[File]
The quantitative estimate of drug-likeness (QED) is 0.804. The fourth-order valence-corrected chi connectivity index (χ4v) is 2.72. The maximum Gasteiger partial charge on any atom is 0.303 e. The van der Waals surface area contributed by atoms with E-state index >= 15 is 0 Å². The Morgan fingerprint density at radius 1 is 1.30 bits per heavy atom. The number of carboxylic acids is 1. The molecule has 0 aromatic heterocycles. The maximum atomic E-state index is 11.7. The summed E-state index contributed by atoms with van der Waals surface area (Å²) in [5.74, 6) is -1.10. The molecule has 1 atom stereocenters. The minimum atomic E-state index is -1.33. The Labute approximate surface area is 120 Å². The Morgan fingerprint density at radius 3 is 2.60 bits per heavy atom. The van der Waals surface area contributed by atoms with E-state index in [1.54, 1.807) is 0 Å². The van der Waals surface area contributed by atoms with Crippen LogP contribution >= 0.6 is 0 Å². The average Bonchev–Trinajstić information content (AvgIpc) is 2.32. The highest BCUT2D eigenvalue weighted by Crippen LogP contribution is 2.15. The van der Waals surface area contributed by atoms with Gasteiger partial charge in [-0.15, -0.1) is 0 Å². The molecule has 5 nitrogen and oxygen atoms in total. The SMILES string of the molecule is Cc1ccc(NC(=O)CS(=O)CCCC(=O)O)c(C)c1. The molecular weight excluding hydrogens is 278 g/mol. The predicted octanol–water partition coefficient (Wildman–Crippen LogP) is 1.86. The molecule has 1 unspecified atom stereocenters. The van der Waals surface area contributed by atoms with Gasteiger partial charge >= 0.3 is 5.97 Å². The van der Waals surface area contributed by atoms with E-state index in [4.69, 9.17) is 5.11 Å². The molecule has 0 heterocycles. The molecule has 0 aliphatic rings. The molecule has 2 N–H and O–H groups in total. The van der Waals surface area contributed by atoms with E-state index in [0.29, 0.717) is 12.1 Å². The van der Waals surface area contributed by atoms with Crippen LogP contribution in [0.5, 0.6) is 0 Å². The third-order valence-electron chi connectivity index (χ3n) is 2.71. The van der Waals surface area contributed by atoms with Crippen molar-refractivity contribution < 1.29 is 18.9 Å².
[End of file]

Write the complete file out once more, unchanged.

The quantitative estimate of drug-likeness (QED) is 0.804. The fourth-order valence-corrected chi connectivity index (χ4v) is 2.72. The maximum Gasteiger partial charge on any atom is 0.303 e. The van der Waals surface area contributed by atoms with E-state index >= 15 is 0 Å². The Morgan fingerprint density at radius 1 is 1.30 bits per heavy atom. The number of carboxylic acids is 1. The molecule has 0 aromatic heterocycles. The maximum atomic E-state index is 11.7. The summed E-state index contributed by atoms with van der Waals surface area (Å²) in [5.74, 6) is -1.10. The molecule has 1 atom stereocenters. The minimum atomic E-state index is -1.33. The Labute approximate surface area is 120 Å². The Morgan fingerprint density at radius 3 is 2.60 bits per heavy atom. The van der Waals surface area contributed by atoms with E-state index in [1.54, 1.807) is 0 Å². The van der Waals surface area contributed by atoms with Crippen LogP contribution >= 0.6 is 0 Å². The average Bonchev–Trinajstić information content (AvgIpc) is 2.32. The highest BCUT2D eigenvalue weighted by Crippen LogP contribution is 2.15. The van der Waals surface area contributed by atoms with Gasteiger partial charge in [-0.15, -0.1) is 0 Å². The molecule has 5 nitrogen and oxygen atoms in total. The SMILES string of the molecule is Cc1ccc(NC(=O)CS(=O)CCCC(=O)O)c(C)c1. The molecular weight excluding hydrogens is 278 g/mol. The predicted octanol–water partition coefficient (Wildman–Crippen LogP) is 1.86. The molecule has 1 unspecified atom stereocenters. The van der Waals surface area contributed by atoms with Gasteiger partial charge >= 0.3 is 5.97 Å². The van der Waals surface area contributed by atoms with E-state index in [4.69, 9.17) is 5.11 Å². The molecule has 0 heterocycles. The molecule has 0 aliphatic rings. The molecule has 2 N–H and O–H groups in total. The van der Waals surface area contributed by atoms with E-state index in [0.29, 0.717) is 12.1 Å². The van der Waals surface area contributed by atoms with Crippen LogP contribution in [0.5, 0.6) is 0 Å². The third-order valence-electron chi connectivity index (χ3n) is 2.71. The van der Waals surface area contributed by atoms with Crippen molar-refractivity contribution < 1.29 is 18.9 Å².